You can easily see how lack of resources can destroy a marriage when increasingly growing expectations have to be met but earning power remains low. In African context that earning requirement can be very tough on young men, especially those starting businesses. And there are all those cultural factors to contend with. The man has to have leverage to avoid being called “woman wrapper.” That’s not very complimentary in African society. It’s the vision of a man who’s not a man. But the fear of being so labelled has robbed many a men of the wise counsel of their wives, causing some to take foolish decisions and some to seek to make pointless points. Pride is foolishness.
Here’s how success can easily wreck a marriage. The man may not be able to handle the success. If you’re not grounded it’s so easy to lose your head when prosperity comes. It why it’s often prefaced with adversity. Adversity grounds us. The confidence of success can easily lead to hubris. It will make you want to fly very close to the sun. Your name becomes Icarus. Money makes people feel like a god. And of course money is attractive. It makes men suddenly become handsome. If you make money the God of your life something will give. Your values will change. And at some point your marriage will be affected. In fact at that point the marriage will be in trouble. You’ll have changed radically and significantly. You won’t recognise yourself in the mirror. To be sure, money changes everyone. Your confidence level soars. That can lead you in so many directions. You must forcefully cultivate humility when you begin to succeed. For your own sake. Without humility you won’t be open to valuable counsel from your partner. You’ll think you know it all. The unfairness in that is that everyone in your family will pay for your bad decision whether they participated in it or not. If for example you take a vengeful loan from a bank your entire family will pay for it; and they’ll continue to pay long after you’re gone. It’s why you need counsel before taking certain decisions. Your partner’s perspective is useful.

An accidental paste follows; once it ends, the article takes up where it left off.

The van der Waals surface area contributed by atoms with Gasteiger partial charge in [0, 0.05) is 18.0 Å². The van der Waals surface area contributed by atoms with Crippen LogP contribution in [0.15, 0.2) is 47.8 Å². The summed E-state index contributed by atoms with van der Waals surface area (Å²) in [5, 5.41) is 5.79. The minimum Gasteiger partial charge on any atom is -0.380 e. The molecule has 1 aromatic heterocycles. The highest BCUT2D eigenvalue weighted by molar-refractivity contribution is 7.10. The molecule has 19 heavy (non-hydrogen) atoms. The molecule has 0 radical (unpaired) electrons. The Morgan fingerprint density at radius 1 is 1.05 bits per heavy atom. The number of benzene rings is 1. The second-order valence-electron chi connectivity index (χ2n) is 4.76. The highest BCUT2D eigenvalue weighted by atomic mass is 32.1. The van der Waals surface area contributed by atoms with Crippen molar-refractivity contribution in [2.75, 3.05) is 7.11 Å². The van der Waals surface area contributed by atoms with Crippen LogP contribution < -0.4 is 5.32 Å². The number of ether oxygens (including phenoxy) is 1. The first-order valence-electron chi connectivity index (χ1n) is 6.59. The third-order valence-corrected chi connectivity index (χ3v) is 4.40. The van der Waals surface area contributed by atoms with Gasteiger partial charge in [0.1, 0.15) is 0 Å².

But there’s another way success can destroy a marriage, and it has to do with our reaction to our partner’s success. Some spouses react badly. Some men can’t handle the success of their wife, just as some women can’t handle the success of their husband. They don’t see the success as theirs. Truth is, in a marriage we’re all products of each other. And so your success is my success and my success is your success. We must be mindful of that. The family ought to present a unified front when it comes to success, or busy bodies will tear the family apart. A family is a unitary system. But when we seek to burnish our image at the expense of our spouse we begin to tear the family apart at the seams. Those seams represent our partners’ self-concept. It’s most important not to be envious of your spouse. It’s stupid and it’s an impulse you must fight. What is hers is yours, what is yours is hers. You are one. Don’t let money tear your family apart. Don’t forget money has wings. It can fly. What then will you have left? The irony of life is that many of those who lose their head over money actually have pittance.